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This Cartel Boss Killed A DEA Agent. Now He Will Face Justice Thanks To $20 Million Bounty

Just Like Escobar And El Chapo, Quintero Is The Next Drug Lord To End Up Behind Bars

Rafael Caro Quintero, one of the most notorious drug lords of the past half-century, is only the latest in a string of high-profile cartel leaders to face justice.

Caro Quintero, a top official in the Sinaloa cartel, is expected to be extradited to the United States after he was captured by Mexican authorities earlier this month. His arrest and extradition is a major victory for U.S. law enforcement, after placing a $20 million bounty on information pertaining to his whereabouts.

Mexican authorities arrested Caro Quintero on July 15, years after his release from a Mexican prison. The drug kingpin walked free in 2013 after a judge overruled his continued incarceration on procedural grounds when Caro Quintero was 28 years into a 40-year sentence. The U.S. condemned his release, and another warrant was put out for Caro Quintero’s arrest less than a week later. By that time, however, he had disappeared.

Caro Quintero was imprisoned for engineering the kidnapping, torture, and slaying of a Drug Enforcement Administration special agent in 1985. While the U.S. government generally works to combat Central and South America’s powerful drug cartels, the killing of a U.S. official or agent is perhaps the most prominent reason for the U.S. to target a specific criminal and take a special interest in their capture.

Caro Quintero and his associates, all highly dangerous and powerful people, have built the illegal drug trade in Mexico and the U.S. into a multi-billion-dollar annual business through the trafficking of cocaine, methamphetamine, heroine, marijuana, and other substances.

And Quintero is not the only one.

In recent decades, law enforcement have killed or captured some of the most violent criminals in the world while trying to smother the explosive drug trade. Here are just a few:

Joaquín Guzmán Loera

Joaquín Guzmán Loera, known as El Chapo, is currently being held in a “supermax” U.S. prison in Colorado after breaking out of multiple Mexican lockups. As head of the Sinaloa cartel, Guzmán Loera is one of the most powerful drug lords in modern history, dubbed in 2012 by the U.S. Treasury the “world’s most powerful drug trafficker.”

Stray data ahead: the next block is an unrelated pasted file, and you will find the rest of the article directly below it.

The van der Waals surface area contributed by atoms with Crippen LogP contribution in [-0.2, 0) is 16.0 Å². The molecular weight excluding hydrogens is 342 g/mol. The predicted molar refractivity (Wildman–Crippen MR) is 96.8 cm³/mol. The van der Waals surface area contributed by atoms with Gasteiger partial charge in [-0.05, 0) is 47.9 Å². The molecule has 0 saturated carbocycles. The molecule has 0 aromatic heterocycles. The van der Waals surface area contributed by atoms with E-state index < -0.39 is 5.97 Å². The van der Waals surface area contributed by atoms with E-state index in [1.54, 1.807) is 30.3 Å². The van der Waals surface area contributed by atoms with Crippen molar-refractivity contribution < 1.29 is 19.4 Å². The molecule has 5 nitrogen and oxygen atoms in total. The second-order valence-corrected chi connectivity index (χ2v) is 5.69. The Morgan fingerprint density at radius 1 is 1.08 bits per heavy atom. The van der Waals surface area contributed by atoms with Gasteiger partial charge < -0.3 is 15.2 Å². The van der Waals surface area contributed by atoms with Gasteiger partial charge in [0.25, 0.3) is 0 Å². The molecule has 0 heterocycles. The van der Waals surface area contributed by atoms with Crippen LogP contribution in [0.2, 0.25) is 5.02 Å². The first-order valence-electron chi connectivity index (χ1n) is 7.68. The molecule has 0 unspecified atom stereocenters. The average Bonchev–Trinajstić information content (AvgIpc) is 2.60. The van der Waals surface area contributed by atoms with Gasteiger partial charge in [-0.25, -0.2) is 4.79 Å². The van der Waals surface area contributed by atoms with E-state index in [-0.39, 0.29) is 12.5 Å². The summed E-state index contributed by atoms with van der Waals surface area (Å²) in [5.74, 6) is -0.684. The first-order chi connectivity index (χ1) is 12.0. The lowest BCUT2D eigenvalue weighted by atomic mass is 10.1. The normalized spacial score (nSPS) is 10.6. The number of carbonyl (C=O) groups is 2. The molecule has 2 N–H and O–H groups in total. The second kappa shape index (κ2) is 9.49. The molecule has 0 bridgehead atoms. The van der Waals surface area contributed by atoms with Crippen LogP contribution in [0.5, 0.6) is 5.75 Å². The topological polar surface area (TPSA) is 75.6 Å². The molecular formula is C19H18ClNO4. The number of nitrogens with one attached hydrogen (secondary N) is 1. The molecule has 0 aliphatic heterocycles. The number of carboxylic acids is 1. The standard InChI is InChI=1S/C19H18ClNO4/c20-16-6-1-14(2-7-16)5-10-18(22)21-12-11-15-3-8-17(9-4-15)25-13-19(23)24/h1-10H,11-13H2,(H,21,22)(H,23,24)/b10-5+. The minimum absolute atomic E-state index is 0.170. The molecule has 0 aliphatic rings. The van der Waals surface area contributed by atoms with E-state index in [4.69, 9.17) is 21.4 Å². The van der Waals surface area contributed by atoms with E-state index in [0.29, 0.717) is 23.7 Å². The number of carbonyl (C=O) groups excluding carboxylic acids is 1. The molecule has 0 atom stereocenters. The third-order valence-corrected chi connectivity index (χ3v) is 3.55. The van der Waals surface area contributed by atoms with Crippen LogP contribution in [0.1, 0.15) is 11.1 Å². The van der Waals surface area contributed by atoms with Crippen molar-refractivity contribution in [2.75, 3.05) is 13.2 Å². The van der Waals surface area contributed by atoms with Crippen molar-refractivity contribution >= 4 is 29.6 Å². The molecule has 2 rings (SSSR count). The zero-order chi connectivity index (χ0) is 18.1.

Guzmán Loera has been arrested multiple times, and made multiple escapes, before he was extradited to the U.S. in 2017. In 2019, A New York jury found him guilty on ten counts, ranging from drug trafficking to the use of firearms. Guzmán Loera’s wife was arrested last year, pleaded guilty to several crimes related to aiding her husband, and was sentenced to three years in prison.

Guzmán Loera began his drug career in the 1980s working for the precursor of the Sinaloa cartel, the Guadalajara cartel. The Guadalajara cartel broke down in the late 80s after the 1985 murder of U.S. DEA agent Enrique Camarena sparked a joint U.S.-Mexico crackdown on cartel activity. The Guadalajara cartel splintered into smaller branches, one of which was located in Guzmán Loera’s home state of Sinaloa and became known as the Sinaloa cartel with El Chapo as one of its heads.

The Sinaloa cartel rose to prominence quickly on the success of Guzmán Loera’s innovative smuggling methods, and he became a highly-sought target of law enforcement. The Sinaloa leader was first arrested in Guatemala in 1993 and extradited to Mexico. In prison, he continued to run the cartel and eventually orchestrated his first escape in 2001 with the help of corrupt prison guards.